Principal Cynthia Buck with students, 1989-90. In 1992, Ms. Buck was appointed principal of Mount Eagle Elementary School, a position she held until 2004.

Under Principal Buck's leadership, the Academy Program was initiated at Groveton to help new students who recently arrived to Fairfax County become acclimated to the school and the surrounding community.

Photograph of children posing on the jungle gym on the playground. Ten children are pictured. They have all climbed to the top of the metal jungle gym and are standing or sitting on its metal frame.
Groveton Elementary School students, 1991-92.

A Glimpse Back in Time

In 1988, Groveton Elementary School was the subject of the Fairfax County Public Schools cable television channel series Profile. The Red Apple 21 crew spent several days at Groveton, gathering interviews with teachers and classroom footage. The resulting 29-minute documentary provides a fascinating snapshot our school in the late 1980s.

The 1990s

During the 1992-93 school year, Groveton Elementary School students were the recipients of a new playground courtesy of the Parent Teacher Association (PTA).

Black and white photograph of the new playground equipment. There is a spiral-shaped slide, spiral ladder, monkey bars, a curved slide, a curved ladder, and two raised platforms. 16 children are visible playing on the equipment. Two school buses are parked in the far distance.

Principal Tommy Thompson (1992-97)

Also in 1992, Edward "Tommy" Thompson succeeded Ms. Buck as principal of Groveton Elementary School.

Black and white photograph of Principal Thompson seated at his desk. He is looking through paperwork.
Principal Tommy Thompson, 1995. Before coming to Groveton, Mr. Thompson was the principal of Belle View Elementary School.
Black and white photograph Principal Thompson reading to a group of students. Five children, three boys and two girls, are seated with Thompson at a small round table in a classroom.
Principal Tommy Thompson with students, 1996. In 1997, Mr. Thompson departed Groveton and became the principal of Hybla Valley Elementary School, a position he held until 2003.

In February 1997, Principal Thompson, Assistant Principal Louise Mannarino, and ESL teacher Ivette Colon made a presentation to the Fairfax County School Board about Groveton's ESL Parents' Committee. Ms. Colon described the committee and her work with children and their families who came to Fairfax County from a wide range of cultural, educational, social, and economic backgrounds, and had varying degrees of English proficiency. The committee had created a resource book with strategies and techniques designed to encourage parental involvement, copies of which were distributed to ESL teachers throughout Fairfax County. School Board members expressed their gratitude to the Groveton community, noting that parental involvement in education is vital to the success of students.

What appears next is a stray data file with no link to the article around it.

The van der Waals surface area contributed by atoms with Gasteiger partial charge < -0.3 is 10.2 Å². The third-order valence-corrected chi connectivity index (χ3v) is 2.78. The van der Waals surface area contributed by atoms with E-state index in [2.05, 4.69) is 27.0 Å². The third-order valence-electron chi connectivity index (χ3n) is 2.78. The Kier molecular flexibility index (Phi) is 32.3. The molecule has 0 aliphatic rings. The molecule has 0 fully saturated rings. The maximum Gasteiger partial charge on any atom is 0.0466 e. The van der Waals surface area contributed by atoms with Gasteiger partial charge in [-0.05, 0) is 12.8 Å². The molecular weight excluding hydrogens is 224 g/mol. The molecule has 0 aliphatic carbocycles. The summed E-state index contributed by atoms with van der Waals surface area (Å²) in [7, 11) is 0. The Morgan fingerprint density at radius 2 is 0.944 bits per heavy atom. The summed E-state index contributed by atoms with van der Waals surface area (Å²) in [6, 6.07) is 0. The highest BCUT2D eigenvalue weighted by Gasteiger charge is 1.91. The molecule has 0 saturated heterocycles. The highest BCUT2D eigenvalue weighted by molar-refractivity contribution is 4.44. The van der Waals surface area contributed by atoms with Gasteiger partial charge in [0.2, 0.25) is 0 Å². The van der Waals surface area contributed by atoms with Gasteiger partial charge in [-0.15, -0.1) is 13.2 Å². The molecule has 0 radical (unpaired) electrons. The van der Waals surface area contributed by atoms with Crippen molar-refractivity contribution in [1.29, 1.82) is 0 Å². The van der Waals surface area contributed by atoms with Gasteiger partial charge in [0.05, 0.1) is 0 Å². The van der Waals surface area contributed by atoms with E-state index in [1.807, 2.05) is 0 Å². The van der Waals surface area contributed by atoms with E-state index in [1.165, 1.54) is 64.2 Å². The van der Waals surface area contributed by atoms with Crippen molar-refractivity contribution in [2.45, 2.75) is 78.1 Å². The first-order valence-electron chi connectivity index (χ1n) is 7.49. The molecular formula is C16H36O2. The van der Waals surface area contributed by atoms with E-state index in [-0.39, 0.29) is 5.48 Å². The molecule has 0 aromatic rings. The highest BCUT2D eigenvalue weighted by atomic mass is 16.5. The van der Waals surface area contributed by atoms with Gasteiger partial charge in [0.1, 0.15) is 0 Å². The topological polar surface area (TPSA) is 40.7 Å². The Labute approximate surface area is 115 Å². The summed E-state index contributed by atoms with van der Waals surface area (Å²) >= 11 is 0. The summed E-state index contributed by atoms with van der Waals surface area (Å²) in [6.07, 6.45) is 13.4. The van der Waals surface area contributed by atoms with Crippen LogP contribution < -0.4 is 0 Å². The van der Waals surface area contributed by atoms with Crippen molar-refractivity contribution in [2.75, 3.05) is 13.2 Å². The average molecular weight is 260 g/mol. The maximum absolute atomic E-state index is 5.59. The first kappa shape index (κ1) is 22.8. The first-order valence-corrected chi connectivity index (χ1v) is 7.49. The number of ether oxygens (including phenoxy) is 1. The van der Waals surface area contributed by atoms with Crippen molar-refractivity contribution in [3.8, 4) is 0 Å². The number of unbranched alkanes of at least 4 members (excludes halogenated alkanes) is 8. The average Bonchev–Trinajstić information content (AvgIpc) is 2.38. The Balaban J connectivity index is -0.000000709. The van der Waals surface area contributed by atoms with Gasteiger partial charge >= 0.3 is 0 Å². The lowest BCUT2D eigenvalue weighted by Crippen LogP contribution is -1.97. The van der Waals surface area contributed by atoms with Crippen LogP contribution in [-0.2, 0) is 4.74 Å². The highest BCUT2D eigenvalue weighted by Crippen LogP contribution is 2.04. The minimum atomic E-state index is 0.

Black and white photograph of students waiting to board a school bus during the 1993 to 1994 school year. Four boys at the back of the line have turned around and are smiling broadly for the camera. They are wearing coats and hats. There are no leaves on the trees in the background, and several houses are visible in the far distance.
Groveton students, 1993-94.

Principal Elizabeth Henderson (1997-99)

During the summer of 1997, Elizabeth A. Henderson became the 13th principal of Groveton Elementary School. Before coming to Groveton, Ms. Henderson had been a principal at Clermont Elementary, Great Falls Elementary, and Cheney Elementary on Fort Belvoir.

Color photograph of Principal Henderson taken during the 1997 to 1998 school year. She is seated at a table and is looking up from the paperwork in front of her. A pen is in her left hand.
Principal Elizabeth A. Henderson, 1998.

Principal Christine Lamb (1999-07)

In 1999, Christine Lamb was appointed principal of Groveton Elementary School. She led Groveton for eight years until her retirement in 2007.

Color photograph of Principal Lamb taken during the 2002 to 2003 school year. She is seated on a brown rocking chair in a classroom with a closed picture book on her lap. She is surrounded by a group of five smiling children, two boys and three girls. Two of the girls, on Lamb's right, are holding a stuffed snowman figure.
Principal Christine Lamb, 2003.